Mills explained his race. “I started about a quarter of the way up from the pin, sailed fast on the shifts and tried quite hard. I had it all set up properly so it felt good. On the second beat, PJ tacked to go through the pack, and I didn’t think that was the best idea and it wasn’t a great number so I split from him and then when we came back he’d lost loads. It dropped out pretty light on the last run, down to about 5 knots and it’s always bound to come from behind when it fills back in, and with unlimited pumping you can make up some ground pretty quickly. I was a bit nervous but there wasn’t a lot you could do about it. But it feels good to get a bullet for Bart today.”

Kljakovic Gaspic said, “It was quite an interesting day. It was tricky with the tide over on the right, but I was convinced that the left was going to pay, so I almost went to the layline. Finally I had a nice start and everything went well.”

“Since the first day I have been really conservative in all the starts and this was killing me and every first beat I was struggling to stay in contact with the fleet. Finally I was a bit more relaxed.”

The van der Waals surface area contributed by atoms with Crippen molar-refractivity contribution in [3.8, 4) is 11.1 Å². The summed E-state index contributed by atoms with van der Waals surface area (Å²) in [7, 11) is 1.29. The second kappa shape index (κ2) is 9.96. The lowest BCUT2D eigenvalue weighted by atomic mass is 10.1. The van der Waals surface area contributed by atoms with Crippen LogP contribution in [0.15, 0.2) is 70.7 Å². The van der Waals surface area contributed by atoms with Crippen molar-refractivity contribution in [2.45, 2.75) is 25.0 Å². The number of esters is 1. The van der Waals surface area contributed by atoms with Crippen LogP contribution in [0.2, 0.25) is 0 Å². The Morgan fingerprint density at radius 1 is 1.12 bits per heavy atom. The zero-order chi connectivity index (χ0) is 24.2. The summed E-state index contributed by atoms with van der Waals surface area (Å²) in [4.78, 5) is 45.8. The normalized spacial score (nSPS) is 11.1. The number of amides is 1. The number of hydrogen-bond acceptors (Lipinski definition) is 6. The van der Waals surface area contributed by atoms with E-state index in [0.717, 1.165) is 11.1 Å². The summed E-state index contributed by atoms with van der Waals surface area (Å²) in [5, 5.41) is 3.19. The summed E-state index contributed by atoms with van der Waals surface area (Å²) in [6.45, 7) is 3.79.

“The second race was basically the same, I tacked early across the group. In one moment it really looked nice then there was a small shift and I tacked a little early but then I had to come back on the downwind. The last downwind was pretty strange and difficult for everyone after long days on the water all week. Free pumping in five knots is very difficult. It looks a bit ridiculous but is still part of the game.”

“Tomorrow will be difficult to get on the podium so it’s going to be tough. I am a little bit too late this week. I was not at my best, perhaps a bit too tired after a lot of time away from home racing.”

Ed Wright (GBR) has sailed well all week, especially on the upwinds. “It’s all pretty close for the medals, so should be fun out there tomorrow. Giles has had a great week and just scooted away. I think upwind I was probably good to the top mark all week, but I have not really focussed on my downwind this winter in training. So now I need to go away and put some hours together working on that and put the package together ready for Santander.”

Scott just has to sail the medal race to take the title. Was it a nervous day for him? “The day was made more nervous by not having a great race in the first one. A 15th put me through to the medal race in a good position, but in the last race I just stuck with Vasilij. Then I had a shocker of a start, I was back from the line, with bad acceleration, and people just went round me. I managed to get a righty across to the guys on the left and Vasilij was in that group and then from there I had control over him. It was tight down the first run but on the second beat I put a close cover on him and managed to extend away.”